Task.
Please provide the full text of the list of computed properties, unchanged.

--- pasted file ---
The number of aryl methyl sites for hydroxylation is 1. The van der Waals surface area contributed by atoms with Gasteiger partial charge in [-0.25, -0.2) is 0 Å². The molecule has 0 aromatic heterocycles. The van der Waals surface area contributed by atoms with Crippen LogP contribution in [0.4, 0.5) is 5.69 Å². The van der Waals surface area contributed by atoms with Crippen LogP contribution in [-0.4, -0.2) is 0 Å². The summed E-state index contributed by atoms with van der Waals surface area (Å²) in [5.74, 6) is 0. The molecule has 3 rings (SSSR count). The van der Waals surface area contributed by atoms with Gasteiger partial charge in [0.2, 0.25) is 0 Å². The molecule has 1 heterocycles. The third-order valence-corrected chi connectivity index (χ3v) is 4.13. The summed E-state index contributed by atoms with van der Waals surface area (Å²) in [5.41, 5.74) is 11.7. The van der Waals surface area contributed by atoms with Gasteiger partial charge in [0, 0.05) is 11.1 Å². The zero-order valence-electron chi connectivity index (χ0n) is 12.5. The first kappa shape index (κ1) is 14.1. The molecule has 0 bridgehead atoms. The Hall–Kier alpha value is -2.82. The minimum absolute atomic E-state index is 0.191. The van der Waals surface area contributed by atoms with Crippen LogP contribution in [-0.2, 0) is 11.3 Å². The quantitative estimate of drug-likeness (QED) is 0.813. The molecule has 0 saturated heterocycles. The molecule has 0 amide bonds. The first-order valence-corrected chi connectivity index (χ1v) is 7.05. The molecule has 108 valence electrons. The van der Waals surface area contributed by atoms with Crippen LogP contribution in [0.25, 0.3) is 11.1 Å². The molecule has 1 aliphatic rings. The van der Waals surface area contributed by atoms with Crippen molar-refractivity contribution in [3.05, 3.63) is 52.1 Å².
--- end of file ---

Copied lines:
The number of aryl methyl sites for hydroxylation is 1. The van der Waals surface area contributed by atoms with Gasteiger partial charge in [-0.25, -0.2) is 0 Å². The molecule has 0 aromatic heterocycles. The van der Waals surface area contributed by atoms with Crippen LogP contribution in [0.4, 0.5) is 5.69 Å². The van der Waals surface area contributed by atoms with Crippen LogP contribution in [-0.4, -0.2) is 0 Å². The summed E-state index contributed by atoms with van der Waals surface area (Å²) in [5.74, 6) is 0. The molecule has 3 rings (SSSR count). The van der Waals surface area contributed by atoms with Gasteiger partial charge in [0.2, 0.25) is 0 Å². The molecule has 1 heterocycles. The third-order valence-corrected chi connectivity index (χ3v) is 4.13. The summed E-state index contributed by atoms with van der Waals surface area (Å²) in [5.41, 5.74) is 11.7. The van der Waals surface area contributed by atoms with Gasteiger partial charge in [0, 0.05) is 11.1 Å². The zero-order valence-electron chi connectivity index (χ0n) is 12.5. The first kappa shape index (κ1) is 14.1. The molecule has 0 bridgehead atoms. The Hall–Kier alpha value is -2.82. The minimum absolute atomic E-state index is 0.191. The van der Waals surface area contributed by atoms with Crippen LogP contribution in [-0.2, 0) is 11.3 Å². The quantitative estimate of drug-likeness (QED) is 0.813. The molecule has 0 saturated heterocycles. The molecule has 0 amide bonds. The first-order valence-corrected chi connectivity index (χ1v) is 7.05. The molecule has 108 valence electrons. The van der Waals surface area contributed by atoms with Crippen LogP contribution in [0.25, 0.3) is 11.1 Å². The molecule has 1 aliphatic rings. The van der Waals surface area contributed by atoms with Crippen molar-refractivity contribution in [3.05, 3.63) is 52.1 Å².